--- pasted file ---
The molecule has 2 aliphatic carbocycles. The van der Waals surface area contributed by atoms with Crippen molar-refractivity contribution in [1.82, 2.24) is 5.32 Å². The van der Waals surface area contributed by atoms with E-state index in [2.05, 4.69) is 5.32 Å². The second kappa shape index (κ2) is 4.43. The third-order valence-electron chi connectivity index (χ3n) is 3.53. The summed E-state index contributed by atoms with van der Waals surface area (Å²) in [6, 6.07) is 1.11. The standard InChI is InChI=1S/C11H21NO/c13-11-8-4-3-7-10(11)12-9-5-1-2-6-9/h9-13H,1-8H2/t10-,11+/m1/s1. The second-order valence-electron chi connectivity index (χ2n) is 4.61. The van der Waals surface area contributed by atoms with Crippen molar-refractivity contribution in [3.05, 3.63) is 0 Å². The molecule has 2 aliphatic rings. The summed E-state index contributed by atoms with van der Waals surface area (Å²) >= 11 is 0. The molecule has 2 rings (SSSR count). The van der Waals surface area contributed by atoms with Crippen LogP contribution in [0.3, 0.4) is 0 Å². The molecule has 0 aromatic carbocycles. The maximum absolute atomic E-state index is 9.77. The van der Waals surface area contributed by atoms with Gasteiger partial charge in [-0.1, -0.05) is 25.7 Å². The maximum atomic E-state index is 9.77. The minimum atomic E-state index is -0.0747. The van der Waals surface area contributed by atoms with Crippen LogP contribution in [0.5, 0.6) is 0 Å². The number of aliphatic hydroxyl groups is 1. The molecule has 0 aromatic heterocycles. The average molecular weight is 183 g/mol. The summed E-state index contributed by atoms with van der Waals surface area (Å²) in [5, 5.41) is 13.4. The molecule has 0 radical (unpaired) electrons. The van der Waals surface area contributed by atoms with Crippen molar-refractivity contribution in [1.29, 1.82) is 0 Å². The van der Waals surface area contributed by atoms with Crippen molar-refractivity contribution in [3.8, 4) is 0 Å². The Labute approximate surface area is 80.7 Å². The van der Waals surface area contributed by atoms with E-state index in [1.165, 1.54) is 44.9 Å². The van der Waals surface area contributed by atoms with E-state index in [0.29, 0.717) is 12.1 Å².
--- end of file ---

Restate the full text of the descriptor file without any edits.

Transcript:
The molecule has 2 aliphatic carbocycles. The van der Waals surface area contributed by atoms with Crippen molar-refractivity contribution in [1.82, 2.24) is 5.32 Å². The van der Waals surface area contributed by atoms with E-state index in [2.05, 4.69) is 5.32 Å². The second kappa shape index (κ2) is 4.43. The third-order valence-electron chi connectivity index (χ3n) is 3.53. The summed E-state index contributed by atoms with van der Waals surface area (Å²) in [6, 6.07) is 1.11. The standard InChI is InChI=1S/C11H21NO/c13-11-8-4-3-7-10(11)12-9-5-1-2-6-9/h9-13H,1-8H2/t10-,11+/m1/s1. The second-order valence-electron chi connectivity index (χ2n) is 4.61. The van der Waals surface area contributed by atoms with Crippen molar-refractivity contribution in [3.05, 3.63) is 0 Å². The molecule has 2 aliphatic rings. The summed E-state index contributed by atoms with van der Waals surface area (Å²) >= 11 is 0. The molecule has 2 rings (SSSR count). The van der Waals surface area contributed by atoms with Crippen LogP contribution in [0.3, 0.4) is 0 Å². The molecule has 0 aromatic carbocycles. The maximum absolute atomic E-state index is 9.77. The van der Waals surface area contributed by atoms with Gasteiger partial charge in [-0.1, -0.05) is 25.7 Å². The maximum atomic E-state index is 9.77. The minimum atomic E-state index is -0.0747. The van der Waals surface area contributed by atoms with Crippen LogP contribution in [0.5, 0.6) is 0 Å². The number of aliphatic hydroxyl groups is 1. The molecule has 0 aromatic heterocycles. The average molecular weight is 183 g/mol. The summed E-state index contributed by atoms with van der Waals surface area (Å²) in [5, 5.41) is 13.4. The molecule has 0 radical (unpaired) electrons. The van der Waals surface area contributed by atoms with Crippen molar-refractivity contribution in [1.29, 1.82) is 0 Å². The van der Waals surface area contributed by atoms with Crippen molar-refractivity contribution in [3.8, 4) is 0 Å². The Labute approximate surface area is 80.7 Å². The van der Waals surface area contributed by atoms with E-state index in [1.165, 1.54) is 44.9 Å². The van der Waals surface area contributed by atoms with E-state index in [0.29, 0.717) is 12.1 Å².